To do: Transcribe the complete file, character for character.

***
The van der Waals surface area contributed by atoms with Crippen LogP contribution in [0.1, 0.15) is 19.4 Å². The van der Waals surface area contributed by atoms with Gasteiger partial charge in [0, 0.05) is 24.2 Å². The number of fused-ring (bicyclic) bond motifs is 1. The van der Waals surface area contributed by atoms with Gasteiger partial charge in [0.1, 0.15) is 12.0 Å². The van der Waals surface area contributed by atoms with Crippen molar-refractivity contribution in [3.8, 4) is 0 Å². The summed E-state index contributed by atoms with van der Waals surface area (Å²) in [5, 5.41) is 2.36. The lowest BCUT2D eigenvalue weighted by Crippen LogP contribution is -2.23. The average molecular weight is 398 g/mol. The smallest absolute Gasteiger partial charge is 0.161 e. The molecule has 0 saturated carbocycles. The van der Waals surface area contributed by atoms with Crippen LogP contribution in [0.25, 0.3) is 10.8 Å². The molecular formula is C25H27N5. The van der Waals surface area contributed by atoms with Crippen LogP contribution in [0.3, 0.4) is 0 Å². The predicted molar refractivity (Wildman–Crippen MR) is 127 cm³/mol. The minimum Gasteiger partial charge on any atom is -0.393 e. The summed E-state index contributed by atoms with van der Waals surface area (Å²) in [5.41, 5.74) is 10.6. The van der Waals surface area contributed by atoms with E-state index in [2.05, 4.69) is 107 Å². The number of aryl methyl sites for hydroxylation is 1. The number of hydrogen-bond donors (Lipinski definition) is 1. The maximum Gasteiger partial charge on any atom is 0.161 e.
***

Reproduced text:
The van der Waals surface area contributed by atoms with Crippen LogP contribution in [0.1, 0.15) is 19.4 Å². The van der Waals surface area contributed by atoms with Gasteiger partial charge in [0, 0.05) is 24.2 Å². The number of fused-ring (bicyclic) bond motifs is 1. The van der Waals surface area contributed by atoms with Gasteiger partial charge in [0.1, 0.15) is 12.0 Å². The van der Waals surface area contributed by atoms with Crippen molar-refractivity contribution in [3.8, 4) is 0 Å². The summed E-state index contributed by atoms with van der Waals surface area (Å²) in [5, 5.41) is 2.36. The lowest BCUT2D eigenvalue weighted by Crippen LogP contribution is -2.23. The average molecular weight is 398 g/mol. The smallest absolute Gasteiger partial charge is 0.161 e. The molecule has 0 saturated carbocycles. The van der Waals surface area contributed by atoms with Crippen LogP contribution in [0.25, 0.3) is 10.8 Å². The molecular formula is C25H27N5. The van der Waals surface area contributed by atoms with Crippen LogP contribution in [0.3, 0.4) is 0 Å². The predicted molar refractivity (Wildman–Crippen MR) is 127 cm³/mol. The minimum Gasteiger partial charge on any atom is -0.393 e. The summed E-state index contributed by atoms with van der Waals surface area (Å²) in [5.41, 5.74) is 10.6. The van der Waals surface area contributed by atoms with E-state index in [2.05, 4.69) is 107 Å². The number of aryl methyl sites for hydroxylation is 1. The number of hydrogen-bond donors (Lipinski definition) is 1. The maximum Gasteiger partial charge on any atom is 0.161 e.